Oral surgery volunteering

Updated: Sep 10, 2020

I had the opportunity to assist in our OMFS department this August break. As a newly minted D3, this is my second visit to the department and let me tell you it was exhilarating!

Day 1

Well, we start with a patient cancellation. Cancellations have become the norm for my first few weeks as a D3. I found that these moments have been particularly useful in building up my patience, give me a chance to just slow down and think about nothing. I have meditated in a cube just waiting. I also heard a Ted talk about boredom and its utility in building neural connections. Make the most of the moment - it is what it is.

I opted to watch a few other procedures before the next patient's arrival, ask questions about x-ray interpretation and the OMFS specialty.

Then with an hour left on the clock, a patient showed up.

We completed two extractions. I got to refresh my memory on the PSA, MSA, IAN and long buccal infiltrations. The appointment also revisited the topics of blood thinners and their impact on oral surgery.

The upper tooth took a majority of the hour and then a resident swung by to complete the lower extraction. Clean up and all, we finished 30 minutes after the expected time.

We all have schedules, we all want to get home, but if you’re constantly looking at the clock, chances are you’re in the wrong place to start. If your appointments are running late during dental school, don’t sweat it. This is the time to learn, so be slow, anticipate delays and don't be too harsh on yourself.

All in all, an amazing day.

Day 2

I signed up for a morning and afternoon shift. I woke up bright eyed and bushy tailed, got my morning routine done and was PUMPED to take on the day.

Again, a patient cancellation was followed by a surprise patient that ended a bit (long bit) little later expected. This is the theme of this whole OMFS experience.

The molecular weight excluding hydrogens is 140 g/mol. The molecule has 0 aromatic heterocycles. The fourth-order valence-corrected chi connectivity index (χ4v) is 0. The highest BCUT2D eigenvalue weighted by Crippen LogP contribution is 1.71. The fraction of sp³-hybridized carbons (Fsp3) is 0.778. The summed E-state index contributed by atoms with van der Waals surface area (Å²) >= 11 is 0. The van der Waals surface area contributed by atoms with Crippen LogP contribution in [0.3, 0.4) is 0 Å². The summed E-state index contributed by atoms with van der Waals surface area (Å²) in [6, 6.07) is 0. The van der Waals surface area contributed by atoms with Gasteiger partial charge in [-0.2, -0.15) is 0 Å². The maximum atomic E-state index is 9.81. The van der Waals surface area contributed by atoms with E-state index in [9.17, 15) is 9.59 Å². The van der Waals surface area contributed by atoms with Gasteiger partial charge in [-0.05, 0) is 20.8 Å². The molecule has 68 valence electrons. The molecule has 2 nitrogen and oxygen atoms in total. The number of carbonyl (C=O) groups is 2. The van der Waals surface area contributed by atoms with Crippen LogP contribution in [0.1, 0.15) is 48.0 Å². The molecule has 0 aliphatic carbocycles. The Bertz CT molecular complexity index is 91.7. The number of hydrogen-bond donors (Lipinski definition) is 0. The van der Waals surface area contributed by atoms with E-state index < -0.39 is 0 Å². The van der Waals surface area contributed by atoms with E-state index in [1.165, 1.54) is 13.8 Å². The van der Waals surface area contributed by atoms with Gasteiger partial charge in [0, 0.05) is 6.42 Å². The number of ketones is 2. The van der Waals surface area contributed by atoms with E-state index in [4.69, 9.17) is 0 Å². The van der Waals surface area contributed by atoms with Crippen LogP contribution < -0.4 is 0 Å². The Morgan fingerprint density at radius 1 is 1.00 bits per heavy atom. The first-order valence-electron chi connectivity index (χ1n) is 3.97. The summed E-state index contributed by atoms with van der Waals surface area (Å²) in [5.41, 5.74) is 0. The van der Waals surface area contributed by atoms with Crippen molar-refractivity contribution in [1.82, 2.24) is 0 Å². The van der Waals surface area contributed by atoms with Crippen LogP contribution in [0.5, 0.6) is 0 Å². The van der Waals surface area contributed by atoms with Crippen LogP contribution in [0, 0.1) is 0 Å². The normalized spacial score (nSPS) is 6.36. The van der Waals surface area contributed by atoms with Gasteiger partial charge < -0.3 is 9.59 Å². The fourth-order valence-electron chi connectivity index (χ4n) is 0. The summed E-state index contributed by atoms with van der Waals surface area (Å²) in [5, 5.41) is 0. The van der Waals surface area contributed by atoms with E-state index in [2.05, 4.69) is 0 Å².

That morning we completed 12 extractions! I have to say watching the process is so satisfying and I just loved every aspect of it. Each tooth came out in multiple pieces, but the job was done. This was my also the first time I assisted a surgical extraction.

I was reminded of why dentistry is such a good fit for me. Building a connection with this patient, comforting them and understanding and alleviating their pain meant a lot. It wasn’t just extractions, but helping this person get to a place of comfort that made the process rewarding. I feel confident in my conversational abilities and do not have trouble talking to strangers. Dental experiences add a layer that I practically get the privilege of making an individuals life better. That's part of my future job - isn't that something!?

We noticed interesting soft tissue patterns intraorally, which proved to stretch my mind when coming up with differential diagnoses.

That afternoon, you guessed it, cancellation, surprise patient, delayed end time. In other words - patience, persistence and payoff.

This was more of a consultation, but no less a learning experience. A chronic pain patient came in to figure out what was wrong with their jaw. We analyzed the old panoramic images took another pan to be up-to-date but could not come up with anything conclusive.

I learned about possibilities I didn’t even consider. This included nerve damage after extraction and muscle tightness that can be relieved by massages and lasers. This prompted me to revisit an "acupuncture and dentistry" article I had read some time back.

I also got to see the first part of an implant placement process for an overdenture on site 22 and 27. We just finished our implants course back in July, so seeing the techniques in action helped ingrain the knowledge.I learn best and retain info, pretty much forever, once I’ve practically done something. It’s my dancer brain. Reading is one thing, practicing for the first time is another and then real-life show-time pressure is a whole different ball game.

I’m grateful for the experience, my patients that served as teachers for my spirit and dental school and for the personal days I accumulated by volunteering - more time with the family and pup in the future. Interestingly, I didn’t even know we got the perk of "personal days" by signing up but I’m excited to have more time with family in the next break. When you’re as far as I am, a couple days makes a difference.

Also, can I just say, I love oral surgery. I’m not even exaggerating. Everything I witnessed during the two days was fascinating. I know blood and bone and tissue may make people squeamish, but this was just next level in my eyes. Best believe a large portion of my future practice will involve extractions and implants.

That Dental Gal is excited for the future!

Stay safe and keep smiling.

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